Nearly all little boys want to be dressed as anything with a gun, or a sword, or anything with a truck. Those I saw who are dressed as anything else were obviously forced by their politically correct or social climbing Moms. The way you know is that they sulk in spite of the large amounts of candy in their loot bags. A small number of little boys do want to dress as fairies but that’s nothing new. And it has nothing to do with feminism.

Fat women take Halloween as just another opportunity to wear a push-up bra and to hang out (or to almost hang out).

Almost no straight man wants to wear a costume. Those few men who do wear one have been blackmailed by their wives. You know it because they are costumed to represent the minor part of a pair or of a trio of which Mrs is the principal, the Tin Man of Wizard of Oz, for example. Costumed straight men are thus merely fashion accessories, as well they should be.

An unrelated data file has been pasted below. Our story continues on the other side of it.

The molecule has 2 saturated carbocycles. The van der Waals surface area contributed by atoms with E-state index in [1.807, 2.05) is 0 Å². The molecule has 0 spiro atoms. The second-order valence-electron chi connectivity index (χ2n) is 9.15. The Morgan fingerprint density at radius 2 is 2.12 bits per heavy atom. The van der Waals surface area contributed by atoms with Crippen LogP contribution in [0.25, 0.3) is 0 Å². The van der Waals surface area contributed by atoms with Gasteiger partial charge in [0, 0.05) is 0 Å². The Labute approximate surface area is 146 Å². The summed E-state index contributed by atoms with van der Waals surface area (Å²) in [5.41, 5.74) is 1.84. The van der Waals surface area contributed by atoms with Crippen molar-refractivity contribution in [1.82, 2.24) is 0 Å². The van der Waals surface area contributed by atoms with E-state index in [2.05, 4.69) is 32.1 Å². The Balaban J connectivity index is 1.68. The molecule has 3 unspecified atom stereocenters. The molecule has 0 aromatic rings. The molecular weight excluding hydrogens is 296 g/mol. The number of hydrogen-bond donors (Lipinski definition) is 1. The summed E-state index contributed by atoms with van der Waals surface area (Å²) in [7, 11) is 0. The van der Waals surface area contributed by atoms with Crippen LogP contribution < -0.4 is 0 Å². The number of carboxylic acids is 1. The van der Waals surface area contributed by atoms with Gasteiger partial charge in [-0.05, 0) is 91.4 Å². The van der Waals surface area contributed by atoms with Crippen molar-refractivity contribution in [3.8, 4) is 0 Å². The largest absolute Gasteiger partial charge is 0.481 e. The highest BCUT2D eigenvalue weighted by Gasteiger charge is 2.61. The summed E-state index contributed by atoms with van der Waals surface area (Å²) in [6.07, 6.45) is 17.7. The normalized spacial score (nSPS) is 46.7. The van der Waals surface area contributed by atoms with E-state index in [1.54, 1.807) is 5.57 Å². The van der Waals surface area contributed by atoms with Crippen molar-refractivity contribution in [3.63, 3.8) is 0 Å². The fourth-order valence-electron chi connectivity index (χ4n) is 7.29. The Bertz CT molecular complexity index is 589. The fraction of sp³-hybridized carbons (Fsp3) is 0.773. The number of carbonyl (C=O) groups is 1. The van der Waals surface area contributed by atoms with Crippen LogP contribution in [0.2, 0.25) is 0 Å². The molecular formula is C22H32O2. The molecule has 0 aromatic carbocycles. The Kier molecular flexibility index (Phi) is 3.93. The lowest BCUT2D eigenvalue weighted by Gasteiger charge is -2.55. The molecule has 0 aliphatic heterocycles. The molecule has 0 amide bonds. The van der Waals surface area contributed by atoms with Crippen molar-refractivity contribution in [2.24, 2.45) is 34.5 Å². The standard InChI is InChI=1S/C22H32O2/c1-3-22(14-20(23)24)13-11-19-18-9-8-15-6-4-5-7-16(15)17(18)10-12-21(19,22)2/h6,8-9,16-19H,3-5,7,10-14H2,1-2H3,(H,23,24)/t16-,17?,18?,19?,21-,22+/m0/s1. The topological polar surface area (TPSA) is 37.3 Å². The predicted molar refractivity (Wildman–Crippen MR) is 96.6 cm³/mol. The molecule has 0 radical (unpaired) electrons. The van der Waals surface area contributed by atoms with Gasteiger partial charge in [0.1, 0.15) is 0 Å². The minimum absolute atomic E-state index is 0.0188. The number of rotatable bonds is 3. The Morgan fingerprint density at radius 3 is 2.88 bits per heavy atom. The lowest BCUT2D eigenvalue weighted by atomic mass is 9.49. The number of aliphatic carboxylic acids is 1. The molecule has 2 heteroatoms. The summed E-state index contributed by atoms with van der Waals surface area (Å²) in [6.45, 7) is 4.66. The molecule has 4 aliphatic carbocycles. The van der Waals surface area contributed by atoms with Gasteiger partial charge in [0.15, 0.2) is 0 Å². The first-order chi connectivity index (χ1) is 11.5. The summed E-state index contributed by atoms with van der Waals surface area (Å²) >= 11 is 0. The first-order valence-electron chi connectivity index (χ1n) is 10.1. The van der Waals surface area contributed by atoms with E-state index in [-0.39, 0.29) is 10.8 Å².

Forty years later: Feminism: 0; Mother Nature: 1.

I am not making this up. Open your eyes for the Goddess’s Sake!

And I know it’s completely different in San Francisco but it has nothing to do with feminism, one way or the other, or the other.

Libertarian Foreign Policy: A Dialogue on Imperialism

Pretty much the same story as that of the first years of the American Revolution including the foreign intervention and under enormously favorable circumstances than the poor Libyans encountered. After all, King Georges was no Kadafi.

Tsk tsk. You’re getting sloppy Dr Delacroix. I suspect you have re-ignited your passion for smoking ganja. Santa Cruz has a wonderful variety from around the world to choose from.

As I have previously noted, the angle we should be looking at (from a national security perspective) is the one of France during the Anglo-American War. They are the ones who intervened on behalf of a rebellious segment of the British Empire, just as we are intervening on behalf of a rebellious segment within the Libyan state.